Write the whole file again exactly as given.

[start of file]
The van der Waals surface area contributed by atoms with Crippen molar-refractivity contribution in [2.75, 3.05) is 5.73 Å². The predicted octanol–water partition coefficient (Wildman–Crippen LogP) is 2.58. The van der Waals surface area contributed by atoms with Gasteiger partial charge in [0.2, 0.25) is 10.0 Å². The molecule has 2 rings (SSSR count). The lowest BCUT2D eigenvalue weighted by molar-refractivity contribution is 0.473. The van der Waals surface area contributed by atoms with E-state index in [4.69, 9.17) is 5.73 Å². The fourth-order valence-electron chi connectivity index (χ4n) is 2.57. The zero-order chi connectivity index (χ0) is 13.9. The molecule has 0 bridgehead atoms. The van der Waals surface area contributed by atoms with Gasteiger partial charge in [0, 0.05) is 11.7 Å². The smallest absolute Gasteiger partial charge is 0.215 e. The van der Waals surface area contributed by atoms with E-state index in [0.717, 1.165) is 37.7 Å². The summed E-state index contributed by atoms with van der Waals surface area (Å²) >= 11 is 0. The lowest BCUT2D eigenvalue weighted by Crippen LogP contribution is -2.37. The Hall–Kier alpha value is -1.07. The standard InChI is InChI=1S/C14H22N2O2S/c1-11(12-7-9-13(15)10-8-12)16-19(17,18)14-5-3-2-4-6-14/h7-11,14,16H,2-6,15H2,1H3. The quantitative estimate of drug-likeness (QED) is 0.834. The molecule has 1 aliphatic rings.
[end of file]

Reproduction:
The van der Waals surface area contributed by atoms with Crippen molar-refractivity contribution in [2.75, 3.05) is 5.73 Å². The predicted octanol–water partition coefficient (Wildman–Crippen LogP) is 2.58. The van der Waals surface area contributed by atoms with Gasteiger partial charge in [0.2, 0.25) is 10.0 Å². The molecule has 2 rings (SSSR count). The lowest BCUT2D eigenvalue weighted by molar-refractivity contribution is 0.473. The van der Waals surface area contributed by atoms with E-state index in [4.69, 9.17) is 5.73 Å². The fourth-order valence-electron chi connectivity index (χ4n) is 2.57. The zero-order chi connectivity index (χ0) is 13.9. The molecule has 0 bridgehead atoms. The van der Waals surface area contributed by atoms with Gasteiger partial charge in [0, 0.05) is 11.7 Å². The smallest absolute Gasteiger partial charge is 0.215 e. The van der Waals surface area contributed by atoms with E-state index in [0.717, 1.165) is 37.7 Å². The summed E-state index contributed by atoms with van der Waals surface area (Å²) >= 11 is 0. The lowest BCUT2D eigenvalue weighted by Crippen LogP contribution is -2.37. The Hall–Kier alpha value is -1.07. The standard InChI is InChI=1S/C14H22N2O2S/c1-11(12-7-9-13(15)10-8-12)16-19(17,18)14-5-3-2-4-6-14/h7-11,14,16H,2-6,15H2,1H3. The quantitative estimate of drug-likeness (QED) is 0.834. The molecule has 1 aliphatic rings.